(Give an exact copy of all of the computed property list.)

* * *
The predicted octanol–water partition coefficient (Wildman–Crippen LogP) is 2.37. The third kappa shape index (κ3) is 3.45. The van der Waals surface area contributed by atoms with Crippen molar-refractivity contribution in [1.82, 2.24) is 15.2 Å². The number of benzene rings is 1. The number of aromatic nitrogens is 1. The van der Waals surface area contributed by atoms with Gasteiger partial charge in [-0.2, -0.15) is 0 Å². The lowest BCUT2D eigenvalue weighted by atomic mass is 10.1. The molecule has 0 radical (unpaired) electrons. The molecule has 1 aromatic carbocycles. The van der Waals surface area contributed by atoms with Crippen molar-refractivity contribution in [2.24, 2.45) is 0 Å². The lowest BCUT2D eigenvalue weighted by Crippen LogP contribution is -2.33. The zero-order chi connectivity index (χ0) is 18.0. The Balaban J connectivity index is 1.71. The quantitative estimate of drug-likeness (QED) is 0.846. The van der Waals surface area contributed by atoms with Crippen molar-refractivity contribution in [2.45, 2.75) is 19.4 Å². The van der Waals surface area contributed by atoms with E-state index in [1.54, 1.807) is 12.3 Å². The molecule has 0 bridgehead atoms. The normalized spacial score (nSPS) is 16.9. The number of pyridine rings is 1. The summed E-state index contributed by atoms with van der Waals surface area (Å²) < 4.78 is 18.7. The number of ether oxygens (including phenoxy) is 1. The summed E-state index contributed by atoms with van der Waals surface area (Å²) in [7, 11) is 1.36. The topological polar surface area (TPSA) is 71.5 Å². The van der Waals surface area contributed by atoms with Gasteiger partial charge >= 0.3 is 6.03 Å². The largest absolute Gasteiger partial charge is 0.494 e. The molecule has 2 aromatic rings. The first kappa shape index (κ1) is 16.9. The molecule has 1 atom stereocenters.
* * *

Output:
The predicted octanol–water partition coefficient (Wildman–Crippen LogP) is 2.37. The third kappa shape index (κ3) is 3.45. The van der Waals surface area contributed by atoms with Crippen molar-refractivity contribution in [1.82, 2.24) is 15.2 Å². The number of benzene rings is 1. The number of aromatic nitrogens is 1. The van der Waals surface area contributed by atoms with Gasteiger partial charge in [-0.2, -0.15) is 0 Å². The lowest BCUT2D eigenvalue weighted by atomic mass is 10.1. The molecule has 0 radical (unpaired) electrons. The molecule has 1 aromatic carbocycles. The van der Waals surface area contributed by atoms with Crippen molar-refractivity contribution in [2.24, 2.45) is 0 Å². The lowest BCUT2D eigenvalue weighted by Crippen LogP contribution is -2.33. The zero-order chi connectivity index (χ0) is 18.0. The Balaban J connectivity index is 1.71. The quantitative estimate of drug-likeness (QED) is 0.846. The van der Waals surface area contributed by atoms with Crippen molar-refractivity contribution in [2.45, 2.75) is 19.4 Å². The van der Waals surface area contributed by atoms with E-state index in [1.54, 1.807) is 12.3 Å². The molecule has 0 bridgehead atoms. The normalized spacial score (nSPS) is 16.9. The number of pyridine rings is 1. The summed E-state index contributed by atoms with van der Waals surface area (Å²) < 4.78 is 18.7. The number of ether oxygens (including phenoxy) is 1. The summed E-state index contributed by atoms with van der Waals surface area (Å²) in [7, 11) is 1.36. The topological polar surface area (TPSA) is 71.5 Å². The van der Waals surface area contributed by atoms with Gasteiger partial charge >= 0.3 is 6.03 Å². The largest absolute Gasteiger partial charge is 0.494 e. The molecule has 2 aromatic rings. The first kappa shape index (κ1) is 16.9. The molecule has 1 atom stereocenters.